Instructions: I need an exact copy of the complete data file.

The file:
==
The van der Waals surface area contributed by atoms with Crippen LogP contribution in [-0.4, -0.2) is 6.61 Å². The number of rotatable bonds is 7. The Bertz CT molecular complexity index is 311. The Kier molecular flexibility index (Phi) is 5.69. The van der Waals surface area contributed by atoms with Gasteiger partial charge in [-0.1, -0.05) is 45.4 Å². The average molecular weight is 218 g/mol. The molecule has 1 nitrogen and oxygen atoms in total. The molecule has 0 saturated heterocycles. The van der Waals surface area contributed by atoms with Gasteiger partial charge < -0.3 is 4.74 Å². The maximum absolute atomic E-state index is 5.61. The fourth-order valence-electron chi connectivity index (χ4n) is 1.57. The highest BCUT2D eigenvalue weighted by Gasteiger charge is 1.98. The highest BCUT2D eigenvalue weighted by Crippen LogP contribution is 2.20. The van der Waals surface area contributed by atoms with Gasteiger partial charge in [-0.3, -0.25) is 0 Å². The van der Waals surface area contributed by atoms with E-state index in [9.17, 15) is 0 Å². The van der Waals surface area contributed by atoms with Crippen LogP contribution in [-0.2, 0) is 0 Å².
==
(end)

The van der Waals surface area contributed by atoms with Crippen LogP contribution in [-0.4, -0.2) is 6.61 Å². The number of rotatable bonds is 7. The Bertz CT molecular complexity index is 311. The Kier molecular flexibility index (Phi) is 5.69. The van der Waals surface area contributed by atoms with Gasteiger partial charge in [-0.1, -0.05) is 45.4 Å². The average molecular weight is 218 g/mol. The molecule has 1 nitrogen and oxygen atoms in total. The molecule has 0 saturated heterocycles. The van der Waals surface area contributed by atoms with Gasteiger partial charge < -0.3 is 4.74 Å². The maximum absolute atomic E-state index is 5.61. The fourth-order valence-electron chi connectivity index (χ4n) is 1.57. The highest BCUT2D eigenvalue weighted by Gasteiger charge is 1.98. The highest BCUT2D eigenvalue weighted by Crippen LogP contribution is 2.20. The van der Waals surface area contributed by atoms with Gasteiger partial charge in [-0.3, -0.25) is 0 Å². The van der Waals surface area contributed by atoms with E-state index in [9.17, 15) is 0 Å². The van der Waals surface area contributed by atoms with Crippen LogP contribution in [-0.2, 0) is 0 Å².